The investigation of a Baltimore homicide detective, accused of conducting an unauthorized search at an apartment while looking for his missing teenage daughter, has broadened as authorities seek to determine whether other law enforcement resources were used to aid the search.
According to law enforcement sources, city investigators are trying to determine whether officers improperly used phone-tracking technology to help find Detective Daniel T. Nicholson IV's 15-year-old daughter, who ran away from home Friday. She contacted authorities on Monday and said she was safe.
Police also want to know whether other officers were part of the search at a Northeast Baltimore apartment. Occupants reported to police that several men entered the apartment Sunday night, and Nicholson was picked out of photo lineups.
Police confirmed that a 911 call was taken for an aggravated assault in the 5500 block of Bowleys Lane on Sunday night, but said the report was unavailable because it had been flagged by internal affairs, which is taking the lead in the investigation of the case.
It is not clear whether or to what extent supervisors were aware of the search; that also is part of the investigation, the law enforcement sources said.
The department declined to comment on the status of the investigation Wednesday. Spokesman Anthony Guglielmi said investigators are looking at "a lot of different things, both operational and administrative, that could've been involved."
Nicholson's attorney, Catherine Flynn, would not comment on what specific actions Nicholson had taken but said he denied wrongdoing and "anticipates the investigation will exonerate him of these allegations."
The city police union president defended Nicholson, saying what he did "is no different than what any concerned parent would do."
"He went out to find his missing daughter and make sure she was safe," said Robert F. Cherry, the union president and a former homicide detective. "In the end, I think the facts will prove that he did not abuse his position or his power. He did what every American, what every parent, should do: Keep their kids safe."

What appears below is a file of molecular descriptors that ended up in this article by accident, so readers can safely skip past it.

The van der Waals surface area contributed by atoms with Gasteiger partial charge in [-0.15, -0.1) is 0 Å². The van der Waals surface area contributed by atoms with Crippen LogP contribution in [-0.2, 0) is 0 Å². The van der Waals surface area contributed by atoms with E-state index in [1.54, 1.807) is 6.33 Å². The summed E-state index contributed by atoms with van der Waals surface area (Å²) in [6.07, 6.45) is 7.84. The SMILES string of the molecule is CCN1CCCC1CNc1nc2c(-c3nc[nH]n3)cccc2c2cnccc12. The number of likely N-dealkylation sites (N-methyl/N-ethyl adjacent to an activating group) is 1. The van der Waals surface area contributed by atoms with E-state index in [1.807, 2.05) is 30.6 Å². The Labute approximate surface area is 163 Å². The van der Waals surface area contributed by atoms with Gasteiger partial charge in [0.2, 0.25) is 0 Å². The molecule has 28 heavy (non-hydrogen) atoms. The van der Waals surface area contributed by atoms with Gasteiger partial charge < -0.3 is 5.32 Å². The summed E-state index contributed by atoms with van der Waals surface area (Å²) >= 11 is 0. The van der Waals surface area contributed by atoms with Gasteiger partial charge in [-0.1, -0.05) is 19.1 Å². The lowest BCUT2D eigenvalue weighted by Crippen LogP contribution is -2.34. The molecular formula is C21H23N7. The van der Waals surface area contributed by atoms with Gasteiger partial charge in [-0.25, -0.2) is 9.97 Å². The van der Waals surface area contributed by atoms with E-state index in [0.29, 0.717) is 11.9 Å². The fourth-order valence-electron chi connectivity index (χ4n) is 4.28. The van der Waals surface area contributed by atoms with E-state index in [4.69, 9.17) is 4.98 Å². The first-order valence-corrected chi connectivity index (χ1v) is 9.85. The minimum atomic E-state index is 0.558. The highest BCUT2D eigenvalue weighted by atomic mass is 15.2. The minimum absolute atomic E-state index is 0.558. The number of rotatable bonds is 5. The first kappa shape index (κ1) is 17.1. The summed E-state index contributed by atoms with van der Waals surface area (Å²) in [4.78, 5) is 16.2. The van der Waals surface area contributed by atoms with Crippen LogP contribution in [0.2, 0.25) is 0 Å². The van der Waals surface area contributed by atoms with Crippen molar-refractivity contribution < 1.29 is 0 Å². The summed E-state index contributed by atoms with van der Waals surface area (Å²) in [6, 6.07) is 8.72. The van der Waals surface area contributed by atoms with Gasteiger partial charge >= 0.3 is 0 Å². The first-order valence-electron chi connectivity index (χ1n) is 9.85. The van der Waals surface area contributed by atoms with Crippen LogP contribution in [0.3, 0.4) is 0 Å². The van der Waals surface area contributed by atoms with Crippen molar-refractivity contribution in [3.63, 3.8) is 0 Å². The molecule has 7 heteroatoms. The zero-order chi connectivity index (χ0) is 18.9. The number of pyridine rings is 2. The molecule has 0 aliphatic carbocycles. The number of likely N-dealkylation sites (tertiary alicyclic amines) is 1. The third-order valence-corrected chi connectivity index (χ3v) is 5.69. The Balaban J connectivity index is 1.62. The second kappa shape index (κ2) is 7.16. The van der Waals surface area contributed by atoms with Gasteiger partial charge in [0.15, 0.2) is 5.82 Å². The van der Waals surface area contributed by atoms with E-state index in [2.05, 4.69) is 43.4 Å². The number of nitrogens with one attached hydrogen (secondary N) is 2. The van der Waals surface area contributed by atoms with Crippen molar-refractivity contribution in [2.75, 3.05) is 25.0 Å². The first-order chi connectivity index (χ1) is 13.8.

Nicholson was the lead detective in the missing-persons investigation of Phylicia Barnes, the North Carolina teenager who was later found dead in the Susquehanna River. The case is unsolved, but investigators worked round the clock in the early stages of the case, and Nicholson said at the time that the case hit close to home for him as a father.
"The same effort and energy he put into locating Phylicia Barnes, you can see him doing the same for his daughter," Cherry said.
Nicholson's family had been having problems, however. On Wednesday, Baltimore County police released a September 2011 report in which the teenage daughter said Nicholson beat her on two occasions.
In that case, Nicholson was charged with second-degree assault. The charges were later dropped on the condition that the family attend counseling.
The county police report says that according to the girl, Nicholson visited her school and took her out of class, citing a "family emergency." He was angry that she had a Facebook account, and struck her multiple times on the buttocks and forearms with a coaxial cable, the girl said.
She said that on a second occasion, a male friend had called her on the house phone, and when Nicholson found out, she was again struck with the cord, according to the report.
The girl told a guidance counselor, who then contacted police, the report said. Nicholson, through an attorney, declined to speak with the investigator, records show.
Police said the girl went missing Friday without money or her cellphone after a dispute over "her grades and her activity in some social networks."
The city Police department released a missing-persons flier for the daughter, though the case was being handled by Baltimore County authorities. Guglielmi said the dissemination of the flier, by two officers close to Nicholson, was "inappropriate."
In its missing-persons report, county police noted that Nicholson "works for the Baltimore City government" and "will be able to expedite" and get "resources needed from the city and contact us with any new information."
Elise Armacost, a spokeswoman for the county police, said the girl contacted authorities Monday and told them she was safe. Armacost said the Department of Social Services was investigating the case.
Baltimore Sun reporter Peter Hermann contributed to this article.
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